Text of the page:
KPI refers to a key performance indicator, which is search engine speak for how well certain ranking criteria are performing on a webpage.  Google has hundreds of KPIs that is uses to determine who ranks where.

Image courtesy Pixabay

JavaScript doesn’t refer to the message written on the side of a coffee cup.  It’s a computer language that is embedded into web pages to enhance page dynamics.  If you’ve ever made a purchase online, you’ve encountered JavaScript that’s used to validate the information you entered without taking you to another website to conduct the transaction.

Keywords are used to define your content.  As such there are long-tailed and short-tailed keywords.  If you’re a printer, using this word in your homepage’s title would be an example of a short-tailed keyword.  Using the term Jacksonville, Florida Printer would be an example of a long-tailed keyword.

Local Pack doesn’t refer to wolves, it is used to denote the group of businesses that appear on the map at the top of many local searches.

Meta Tags are keyword-sensitive code placed at the top of webpage that provides more information to search engine spiders.  While the code isn’t visible to visitors, it can provide search bots with vital information such as the title, description, and keywords that best delineate the page.  If the meta tags aren’t filled in, you will lose SEO points.

Noindex is a meta tag that can be added to the top of a webpage to let the search engine know the page isn’t meant to appear in any search engine results page.  Nofollow tells a crawler not to follow any links contained on the webpage.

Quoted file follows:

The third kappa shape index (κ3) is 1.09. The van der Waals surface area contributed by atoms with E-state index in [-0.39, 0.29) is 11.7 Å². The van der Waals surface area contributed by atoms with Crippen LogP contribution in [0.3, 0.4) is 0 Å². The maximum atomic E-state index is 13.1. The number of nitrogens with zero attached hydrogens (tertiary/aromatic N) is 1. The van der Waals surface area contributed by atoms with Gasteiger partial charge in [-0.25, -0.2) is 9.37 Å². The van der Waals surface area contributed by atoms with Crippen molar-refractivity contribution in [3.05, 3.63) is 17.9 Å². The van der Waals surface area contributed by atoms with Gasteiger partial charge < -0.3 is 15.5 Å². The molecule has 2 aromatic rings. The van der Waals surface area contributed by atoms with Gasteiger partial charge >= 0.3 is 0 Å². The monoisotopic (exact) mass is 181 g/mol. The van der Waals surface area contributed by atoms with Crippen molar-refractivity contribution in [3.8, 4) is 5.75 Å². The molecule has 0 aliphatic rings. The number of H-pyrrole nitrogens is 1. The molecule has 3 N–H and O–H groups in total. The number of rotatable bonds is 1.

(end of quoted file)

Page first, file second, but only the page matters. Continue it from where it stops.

Organic may refer to pesticide-free produce in the supermarket.  What it refers to online are rankings achieved without payment online.

PPC – Pay-Per-Click results are those listings found on a web search that have been bought by auction with the highest bidder getting the top ranking.

Ping isn’t the first half of a table tennis game when used online.  The term PING stands for Packet Inter-Network Groper.  When one computer pings another, it’s either trying to determine if the second computer is ready to receive data or it’s measuring how long it will take the other computer to receive the data. 

Query – A question typed into a search engine is known as a query.

Redirect is a hyperlink that’s used to automatically send a visitor from one page to another. 

SERP – While you may put syrup on your pancakes, once you type a query into a search engine, the sweet result produced is called a Search Engine Response Page, otherwise known as a SERP.

Traffic refers to visits to a website, landing page, blog or another post.

URLs or Uniform Research Locators are a fancy way of describing the web address of website content.

Vertical Search Engines focus on specific content rather than general content. Travelocity and Skyscanner are two examples of travel-based vertical search engines.

White Hat denote SEO techniques that are approved by search engines.

If you found this article to be useful, share it with your friends, family, and co-workers. If you feel you have something to add or just want to leave a comment do so below.  If you would like a free copy of our book Internet Marketing Tips for the 21 Century click here and fill in the form on the page. It has been my pleasure sharing with you our view of the current state of search engine marketing. I look forward to reading your comments. Thanks again for reading and sharing.   

1 comment:

  1. If your SEO guru sounds like he's speaking Greek, it's time to find one who knows how to speak English.